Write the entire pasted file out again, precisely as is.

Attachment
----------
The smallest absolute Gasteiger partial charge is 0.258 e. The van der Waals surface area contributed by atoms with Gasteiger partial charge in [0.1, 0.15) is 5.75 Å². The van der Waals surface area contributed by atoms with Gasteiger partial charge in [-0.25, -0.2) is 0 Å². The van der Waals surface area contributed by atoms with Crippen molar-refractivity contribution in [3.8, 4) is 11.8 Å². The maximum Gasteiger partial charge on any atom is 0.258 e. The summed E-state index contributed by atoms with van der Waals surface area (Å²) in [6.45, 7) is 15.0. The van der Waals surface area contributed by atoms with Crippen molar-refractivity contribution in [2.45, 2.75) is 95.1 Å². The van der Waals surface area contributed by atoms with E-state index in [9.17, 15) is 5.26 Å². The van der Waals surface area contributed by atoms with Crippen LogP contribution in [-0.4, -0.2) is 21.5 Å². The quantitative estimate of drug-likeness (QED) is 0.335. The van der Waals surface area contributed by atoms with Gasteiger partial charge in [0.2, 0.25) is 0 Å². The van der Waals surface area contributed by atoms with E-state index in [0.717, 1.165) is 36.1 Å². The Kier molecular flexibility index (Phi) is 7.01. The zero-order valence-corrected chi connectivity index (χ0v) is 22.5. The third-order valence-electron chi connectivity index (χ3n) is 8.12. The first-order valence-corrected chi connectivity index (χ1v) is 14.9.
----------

The smallest absolute Gasteiger partial charge is 0.258 e. The van der Waals surface area contributed by atoms with Gasteiger partial charge in [0.1, 0.15) is 5.75 Å². The van der Waals surface area contributed by atoms with Gasteiger partial charge in [-0.25, -0.2) is 0 Å². The van der Waals surface area contributed by atoms with Crippen molar-refractivity contribution in [3.8, 4) is 11.8 Å². The maximum Gasteiger partial charge on any atom is 0.258 e. The summed E-state index contributed by atoms with van der Waals surface area (Å²) in [6.45, 7) is 15.0. The van der Waals surface area contributed by atoms with Crippen molar-refractivity contribution in [2.45, 2.75) is 95.1 Å². The van der Waals surface area contributed by atoms with E-state index in [9.17, 15) is 5.26 Å². The van der Waals surface area contributed by atoms with Crippen LogP contribution in [-0.4, -0.2) is 21.5 Å². The quantitative estimate of drug-likeness (QED) is 0.335. The van der Waals surface area contributed by atoms with Gasteiger partial charge in [0.2, 0.25) is 0 Å². The van der Waals surface area contributed by atoms with E-state index in [0.717, 1.165) is 36.1 Å². The Kier molecular flexibility index (Phi) is 7.01. The zero-order valence-corrected chi connectivity index (χ0v) is 22.5. The third-order valence-electron chi connectivity index (χ3n) is 8.12. The first-order valence-corrected chi connectivity index (χ1v) is 14.9.